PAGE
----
Blast Waves Cause Immune System Dysfunction and Transient Bone Marrow Failure in a Mouse Model

Elke S. Bergmann-Leitner*, Alexander G. Bobrov, Jessica S. Bolton, Michael D. Rouse, Lanier Heyburn, Radmila Pavlovic, Brittany I. Garry, Yonas Alamneh, Joseph Long, Brett Swierczewski, Stuart Tyner, Derese Getnet, Venkatasivasai S. Sajja*, Vlado Antonic*

*Corresponding author for this work

Research output: Contribution to journalArticlepeer-review

4 Scopus citations


Explosive devices, either conventional or improvised, are common sources of injuries during combat, civil unrest, and terror attacks, resulting in trauma from exposure to blast. A blast wave (BW), a near-instantaneous rise in pressure followed by a negative pressure, propagates through the body in milliseconds and can affect physiology for days/months after exposure. Epidemiological data show that blast-related casualties result in significantly higher susceptibility to wound infections, suggesting long-lasting immune modulatory effects from blast exposure. The mechanisms involved in BW-induced immune changes are poorly understood. We evaluated the effects of BW on the immune system using an established murine model. Animals were exposed to BWs (using an Advanced Blast Simulator), followed by longitudinally sampling for 14 days. Blood, bone marrow, and spleen were analyzed for changes in the 1) complete blood count (CBC), and 2) composition of bone marrow cells (BMC) and splenocytes, and 3) concentrations of systemic cytokines/chemokines. Our data demonstrate that BW results in transient bone marrow failure and long-term changes in the frequency and profile of progenitor cell populations. Viability progressively decreased in hematopoietic stem cells and pluripotent progenitor cells. Significant decrease of CD4+ T cells in the spleen indicates reduced functionality of adaptive immune system. Dynamic changes in the concentrations of several cytokines and chemokines such as IL-1α and IL-17 occurred potentially contributing to dysregulation of immune response after trauma. This work lays the foundation for identifying the potential mechanisms behind BW’s immunosuppressive effects to inform the recognition of this compromised status is crucial for the development of therapeutic interventions for infections to reduce recovery time of wounded patients injured by explosive devices.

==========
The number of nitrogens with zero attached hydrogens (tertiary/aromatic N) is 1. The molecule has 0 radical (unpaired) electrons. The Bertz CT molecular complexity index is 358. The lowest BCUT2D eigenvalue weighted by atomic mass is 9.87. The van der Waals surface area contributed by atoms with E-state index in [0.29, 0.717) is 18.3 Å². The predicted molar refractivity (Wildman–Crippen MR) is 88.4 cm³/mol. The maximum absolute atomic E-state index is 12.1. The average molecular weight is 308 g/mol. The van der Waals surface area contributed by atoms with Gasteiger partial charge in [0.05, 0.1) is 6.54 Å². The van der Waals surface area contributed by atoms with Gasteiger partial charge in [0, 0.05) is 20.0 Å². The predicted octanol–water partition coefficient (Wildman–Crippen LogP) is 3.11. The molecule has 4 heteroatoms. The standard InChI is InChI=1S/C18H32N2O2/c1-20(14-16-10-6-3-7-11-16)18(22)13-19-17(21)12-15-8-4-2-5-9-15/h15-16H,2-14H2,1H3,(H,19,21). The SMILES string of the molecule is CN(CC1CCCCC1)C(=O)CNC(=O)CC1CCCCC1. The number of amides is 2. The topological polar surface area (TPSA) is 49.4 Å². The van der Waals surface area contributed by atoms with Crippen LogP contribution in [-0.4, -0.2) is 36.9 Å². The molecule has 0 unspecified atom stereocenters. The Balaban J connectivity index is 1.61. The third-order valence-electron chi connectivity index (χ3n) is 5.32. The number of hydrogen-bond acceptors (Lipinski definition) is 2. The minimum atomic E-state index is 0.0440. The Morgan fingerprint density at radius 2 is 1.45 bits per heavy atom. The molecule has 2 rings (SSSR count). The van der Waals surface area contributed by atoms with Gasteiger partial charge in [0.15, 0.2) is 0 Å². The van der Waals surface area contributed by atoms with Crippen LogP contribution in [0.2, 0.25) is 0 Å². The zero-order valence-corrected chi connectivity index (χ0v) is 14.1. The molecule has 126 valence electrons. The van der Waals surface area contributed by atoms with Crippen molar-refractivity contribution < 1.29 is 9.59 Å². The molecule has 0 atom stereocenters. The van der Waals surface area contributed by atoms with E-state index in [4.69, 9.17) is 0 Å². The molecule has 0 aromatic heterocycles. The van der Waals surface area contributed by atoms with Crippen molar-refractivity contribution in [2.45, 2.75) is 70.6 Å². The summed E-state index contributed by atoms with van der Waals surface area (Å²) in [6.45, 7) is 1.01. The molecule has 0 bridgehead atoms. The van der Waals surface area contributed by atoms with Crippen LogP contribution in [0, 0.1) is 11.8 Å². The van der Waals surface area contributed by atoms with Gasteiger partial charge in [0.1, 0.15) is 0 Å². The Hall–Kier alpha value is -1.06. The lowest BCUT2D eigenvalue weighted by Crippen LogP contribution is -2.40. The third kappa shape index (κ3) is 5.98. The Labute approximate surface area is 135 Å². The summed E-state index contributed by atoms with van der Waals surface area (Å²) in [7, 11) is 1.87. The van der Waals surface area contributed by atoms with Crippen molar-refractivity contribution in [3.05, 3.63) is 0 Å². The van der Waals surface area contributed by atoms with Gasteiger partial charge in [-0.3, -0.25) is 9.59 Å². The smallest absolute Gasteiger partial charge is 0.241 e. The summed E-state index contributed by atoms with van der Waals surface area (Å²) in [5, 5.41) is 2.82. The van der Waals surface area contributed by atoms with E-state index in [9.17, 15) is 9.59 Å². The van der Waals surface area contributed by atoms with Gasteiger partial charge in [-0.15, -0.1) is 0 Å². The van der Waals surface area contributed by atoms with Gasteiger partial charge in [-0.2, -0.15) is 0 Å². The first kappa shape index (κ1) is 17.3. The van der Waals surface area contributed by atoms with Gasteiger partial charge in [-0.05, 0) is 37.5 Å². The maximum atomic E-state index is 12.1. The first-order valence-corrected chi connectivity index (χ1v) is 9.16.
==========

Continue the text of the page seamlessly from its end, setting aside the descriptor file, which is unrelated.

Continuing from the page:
Original languageEnglish
Article number821169
JournalFrontiers in Bioengineering and Biotechnology
StatePublished - 22 Mar 2022
Externally publishedYes


  • blast wave
  • bone marrow
  • cytokine
  • hematopoietic stem cells
  • immune response
  • long term effects
  • progenitor cells
  • spleen


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